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July 1999

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Subject:
From:
Scott Sutton <[log in to unmask]>
Reply To:
The Pharmaceutical Microbiology Mail List <[log in to unmask]>
Date:
Thu, 15 Jul 1999 13:54:24 -0500
Content-Type:
text/plain
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text/plain (173 lines)
Warren,

I thoroughly enjoyed your message.  With your indulgance, I would present a
small contribution of my own -


        Alien/Inspector II: The Return


After several days spent touring manufacturing facilities on Mars and the
moons of Jupiter, the inspector has had a chance to review the initial
discussion and returns with some questions.


The Alien/Inspector:
"Surely everyone at USP cannot be blind to the facts, how is it that the
situation exists where improper media are used for recovery?"
"Well, the problem is that no one can agree on how to change it"
"How hard can it be?  Just change it."
"You see, if you propose a change, then a stand of trees in Oregon dies to
provide the paper used by Corporate Regulatory Representatives, consultants,
and VPs of contract laboratories to protest the intent, wording, and impact
of the changes.  They all have better ways to improve the test, but few of
them are compatible.  The only thing they agree on is that the current
method is hopelessly flawed."

The Alien/Inspector thinks for a moment, then asks:
"How about the government?  In your system of splitting the regulatory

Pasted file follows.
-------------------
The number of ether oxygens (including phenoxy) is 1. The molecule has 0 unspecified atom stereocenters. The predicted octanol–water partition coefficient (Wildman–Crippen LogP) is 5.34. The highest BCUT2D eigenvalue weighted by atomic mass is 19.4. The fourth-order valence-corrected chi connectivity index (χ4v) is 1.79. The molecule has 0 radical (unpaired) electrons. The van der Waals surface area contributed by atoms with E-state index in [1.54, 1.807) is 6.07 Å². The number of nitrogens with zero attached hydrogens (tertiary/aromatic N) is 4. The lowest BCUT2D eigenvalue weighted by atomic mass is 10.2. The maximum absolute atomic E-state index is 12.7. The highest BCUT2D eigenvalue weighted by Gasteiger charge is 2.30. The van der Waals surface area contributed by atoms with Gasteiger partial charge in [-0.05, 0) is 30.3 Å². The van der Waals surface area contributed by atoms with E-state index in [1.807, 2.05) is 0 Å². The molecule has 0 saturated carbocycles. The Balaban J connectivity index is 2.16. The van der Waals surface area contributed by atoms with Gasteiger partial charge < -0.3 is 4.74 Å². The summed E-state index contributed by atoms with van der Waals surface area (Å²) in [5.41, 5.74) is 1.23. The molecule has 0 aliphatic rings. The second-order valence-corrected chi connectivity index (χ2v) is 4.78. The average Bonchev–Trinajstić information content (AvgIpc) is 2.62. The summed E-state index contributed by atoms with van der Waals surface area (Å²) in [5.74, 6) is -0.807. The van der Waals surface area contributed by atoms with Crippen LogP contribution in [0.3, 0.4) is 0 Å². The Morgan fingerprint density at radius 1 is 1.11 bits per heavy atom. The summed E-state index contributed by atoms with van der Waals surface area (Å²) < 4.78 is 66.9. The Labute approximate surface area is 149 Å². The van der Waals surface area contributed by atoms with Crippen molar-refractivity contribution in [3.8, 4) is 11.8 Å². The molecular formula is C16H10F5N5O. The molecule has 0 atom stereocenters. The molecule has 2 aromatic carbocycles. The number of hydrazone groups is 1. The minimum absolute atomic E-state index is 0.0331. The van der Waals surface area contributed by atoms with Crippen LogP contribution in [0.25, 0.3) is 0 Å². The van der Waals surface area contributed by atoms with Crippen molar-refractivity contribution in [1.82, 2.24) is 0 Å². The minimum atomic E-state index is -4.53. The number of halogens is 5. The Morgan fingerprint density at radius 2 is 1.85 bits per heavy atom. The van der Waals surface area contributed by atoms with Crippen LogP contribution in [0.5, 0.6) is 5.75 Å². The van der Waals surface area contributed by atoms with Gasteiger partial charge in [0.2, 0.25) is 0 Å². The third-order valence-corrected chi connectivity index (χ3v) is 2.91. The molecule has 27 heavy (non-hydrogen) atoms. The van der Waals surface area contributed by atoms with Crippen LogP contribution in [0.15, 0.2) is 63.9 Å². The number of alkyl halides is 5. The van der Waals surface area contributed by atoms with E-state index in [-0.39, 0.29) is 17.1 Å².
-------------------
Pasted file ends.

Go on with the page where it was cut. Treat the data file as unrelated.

authority between two bodies, a civilian and a governmental, surely the
other body can help."
"Well yes, the government has got a different method, a method widely held
to be superior to the USP method.  It is described in a manual called BAM."
"So this procedure uses better media than TSA and SDA?"
"Well, it uses Potato Dextrose Agar rather than SDA.  PDA is superior
because it isn't even slightly selective for fungi. BAM also refers to TSA
as M124 which sounds a lot more scientific."
"Have they different incubation temperatures?"
"Well, no."

These admissions result in another pause in the conversation.

The Alien/Inspector pushes on, although now a bit more cautiously:
"I've heard of something called 'ICH Harmonization' where the flawed USP
procedures are abandoned for the superior European procedures."
"Yes, it is an established fact that anything in Europe is better than
anything in the USP."
"Excellent, then we can rely on the ICH to correct this situation.  What
media do the scientifically superior Europeans use?"
"TSA and SDA, although they call them Medium B and Medium C which makes the
technique superior."